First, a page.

Make sure that you try to include them. Invite them to the things you're doing. Keep that thought in your head. "Maybe this time." It is important to remember that when they say no to the invitation, make sure they know that it's absolutely fine. Tell them it's okay and sound positive, even if it bothers you. The last thing they need is to feel extra guilt about turning you down. Because when they finally do agree to it and force themselves to tag along, even if they're not that involved, it will make it worth the nagging. That person won't know it, but in the smallest way, it's a step in the right direction.

A lot of little things can get heavy.
A lot of little things can get heavy. | Source

Lift Some Burdens

This is where the little things will start to add up. Whenever you stop by, do something simple. It could be doing a small load of dishes, cleaning the counter, take out the trash and kicking some clutter around. Or, you could watch the kids for a day, take the dog for a walk, maybe cook a meal and chill out. Someone who is suffering from depression might find it hard to do anything. Any simple task might seem like a daunting challenge. If you take away just one of those little burdens, it might make a world of difference.

Keep A Dialogue

Talk to them. A lot of the conversations will end up being one sided, but that doesn't mean they're not welcome. Whether it be phone calls or the standard text message. Keeping a steady stream of contact will (hopefully) make them feel like at least one person cares.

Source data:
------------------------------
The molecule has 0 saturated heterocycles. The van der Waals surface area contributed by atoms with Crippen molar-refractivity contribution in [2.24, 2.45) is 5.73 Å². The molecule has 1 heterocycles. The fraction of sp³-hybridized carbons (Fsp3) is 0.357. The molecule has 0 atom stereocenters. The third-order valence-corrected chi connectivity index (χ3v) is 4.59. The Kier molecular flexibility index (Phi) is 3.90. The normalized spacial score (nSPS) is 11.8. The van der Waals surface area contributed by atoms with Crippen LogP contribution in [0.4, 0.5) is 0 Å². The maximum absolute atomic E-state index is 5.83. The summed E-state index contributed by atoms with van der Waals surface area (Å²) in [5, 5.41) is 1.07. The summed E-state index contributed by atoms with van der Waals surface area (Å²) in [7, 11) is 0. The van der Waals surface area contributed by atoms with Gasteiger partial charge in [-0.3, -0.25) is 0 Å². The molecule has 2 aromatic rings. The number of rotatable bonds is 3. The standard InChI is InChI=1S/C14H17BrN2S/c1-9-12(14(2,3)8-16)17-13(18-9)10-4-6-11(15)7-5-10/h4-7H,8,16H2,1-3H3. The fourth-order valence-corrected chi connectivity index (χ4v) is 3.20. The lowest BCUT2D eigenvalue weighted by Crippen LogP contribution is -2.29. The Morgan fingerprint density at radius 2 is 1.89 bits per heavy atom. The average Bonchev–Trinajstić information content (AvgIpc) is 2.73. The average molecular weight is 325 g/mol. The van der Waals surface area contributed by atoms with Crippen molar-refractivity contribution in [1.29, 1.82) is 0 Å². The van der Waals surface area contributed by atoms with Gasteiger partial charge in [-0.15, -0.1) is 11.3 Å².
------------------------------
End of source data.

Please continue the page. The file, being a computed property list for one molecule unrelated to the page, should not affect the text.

Listen

Listen. Out of everything that I've ever done for someone, listening is the most helpful, genuine and effective thing to help. Sometimes a person with depression just needs to unload every one of those horrible thoughts and doubts that constantly plagues them. Just listen, talk, gain an understanding and figure out their mindset.

Knowing what's going on in their head will help you help them.

The Bottom Line

When it comes down to it, the key thing that you will need when helping someone through depression is patience. It will be a long road filled with trials and failed attempts, but when it is all said and done, knowing that you helped will be all the reward that you need.

Like I said before; this is personal advice that comes from my past experiences. It does not replace professional help, nor should it. The first thing you should do when you realize a friend or family member has clinical depression is to urge them to seek help.

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    • denise.w.anderson profile image

      Denise W Anderson 

      3 years ago from Bismarck, North Dakota

      I have often been in the same position. Having gone through mental health treatment myself, I am aware of how difficult it is to seek help. I encourage people to see their family doctor for a physical health evaluation. They already have a relationship of trust and can talk about what is happening. Oftentimes, depression is a symptom of other problems that we don't know about. A full health evaluation can uncover these issues if they are present. We found out that my husband had gout. The nagging pain in his feet was dragging him down mentally. Once this pain was alleviated, the depression lifted. For me, it was hormonal issues and my thyroid that first triggered my depression. It is possible that a referral from a general practitioner will expedite mental health services.